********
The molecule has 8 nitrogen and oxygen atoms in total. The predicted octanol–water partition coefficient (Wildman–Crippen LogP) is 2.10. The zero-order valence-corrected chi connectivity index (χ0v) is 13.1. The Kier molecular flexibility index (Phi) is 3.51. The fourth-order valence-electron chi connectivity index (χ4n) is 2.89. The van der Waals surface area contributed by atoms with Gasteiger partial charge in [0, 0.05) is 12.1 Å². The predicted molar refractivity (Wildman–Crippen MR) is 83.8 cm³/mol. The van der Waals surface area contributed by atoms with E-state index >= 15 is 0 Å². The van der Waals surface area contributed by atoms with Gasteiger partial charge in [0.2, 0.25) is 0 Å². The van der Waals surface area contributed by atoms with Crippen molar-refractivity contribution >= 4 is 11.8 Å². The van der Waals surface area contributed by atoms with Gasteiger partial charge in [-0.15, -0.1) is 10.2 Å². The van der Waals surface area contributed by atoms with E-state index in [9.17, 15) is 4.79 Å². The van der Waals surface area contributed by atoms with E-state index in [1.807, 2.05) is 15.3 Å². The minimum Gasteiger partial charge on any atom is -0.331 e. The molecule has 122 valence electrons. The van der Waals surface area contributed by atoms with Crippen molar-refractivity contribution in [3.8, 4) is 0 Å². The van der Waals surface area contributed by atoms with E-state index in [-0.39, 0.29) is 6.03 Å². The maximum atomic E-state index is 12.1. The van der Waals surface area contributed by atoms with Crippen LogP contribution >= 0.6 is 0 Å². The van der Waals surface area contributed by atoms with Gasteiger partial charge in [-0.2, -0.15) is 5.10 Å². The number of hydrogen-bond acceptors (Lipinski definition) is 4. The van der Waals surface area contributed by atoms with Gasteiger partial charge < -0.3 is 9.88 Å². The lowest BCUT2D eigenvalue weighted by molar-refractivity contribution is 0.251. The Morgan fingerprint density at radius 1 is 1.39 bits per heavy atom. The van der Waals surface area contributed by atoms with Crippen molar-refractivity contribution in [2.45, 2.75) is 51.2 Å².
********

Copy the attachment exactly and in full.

The molecule has 8 nitrogen and oxygen atoms in total. The predicted octanol–water partition coefficient (Wildman–Crippen LogP) is 2.10. The zero-order valence-corrected chi connectivity index (χ0v) is 13.1. The Kier molecular flexibility index (Phi) is 3.51. The fourth-order valence-electron chi connectivity index (χ4n) is 2.89. The van der Waals surface area contributed by atoms with Gasteiger partial charge in [0, 0.05) is 12.1 Å². The predicted molar refractivity (Wildman–Crippen MR) is 83.8 cm³/mol. The van der Waals surface area contributed by atoms with E-state index >= 15 is 0 Å². The van der Waals surface area contributed by atoms with Gasteiger partial charge in [0.2, 0.25) is 0 Å². The van der Waals surface area contributed by atoms with Crippen molar-refractivity contribution >= 4 is 11.8 Å². The van der Waals surface area contributed by atoms with Gasteiger partial charge in [-0.15, -0.1) is 10.2 Å². The van der Waals surface area contributed by atoms with E-state index in [9.17, 15) is 4.79 Å². The van der Waals surface area contributed by atoms with E-state index in [1.807, 2.05) is 15.3 Å². The minimum Gasteiger partial charge on any atom is -0.331 e. The molecule has 122 valence electrons. The van der Waals surface area contributed by atoms with Crippen molar-refractivity contribution in [3.8, 4) is 0 Å². The van der Waals surface area contributed by atoms with E-state index in [-0.39, 0.29) is 6.03 Å². The maximum atomic E-state index is 12.1. The van der Waals surface area contributed by atoms with Crippen LogP contribution >= 0.6 is 0 Å². The van der Waals surface area contributed by atoms with Gasteiger partial charge in [-0.2, -0.15) is 5.10 Å². The number of hydrogen-bond acceptors (Lipinski definition) is 4. The van der Waals surface area contributed by atoms with Gasteiger partial charge < -0.3 is 9.88 Å². The lowest BCUT2D eigenvalue weighted by molar-refractivity contribution is 0.251. The Morgan fingerprint density at radius 1 is 1.39 bits per heavy atom. The van der Waals surface area contributed by atoms with Crippen molar-refractivity contribution in [2.45, 2.75) is 51.2 Å².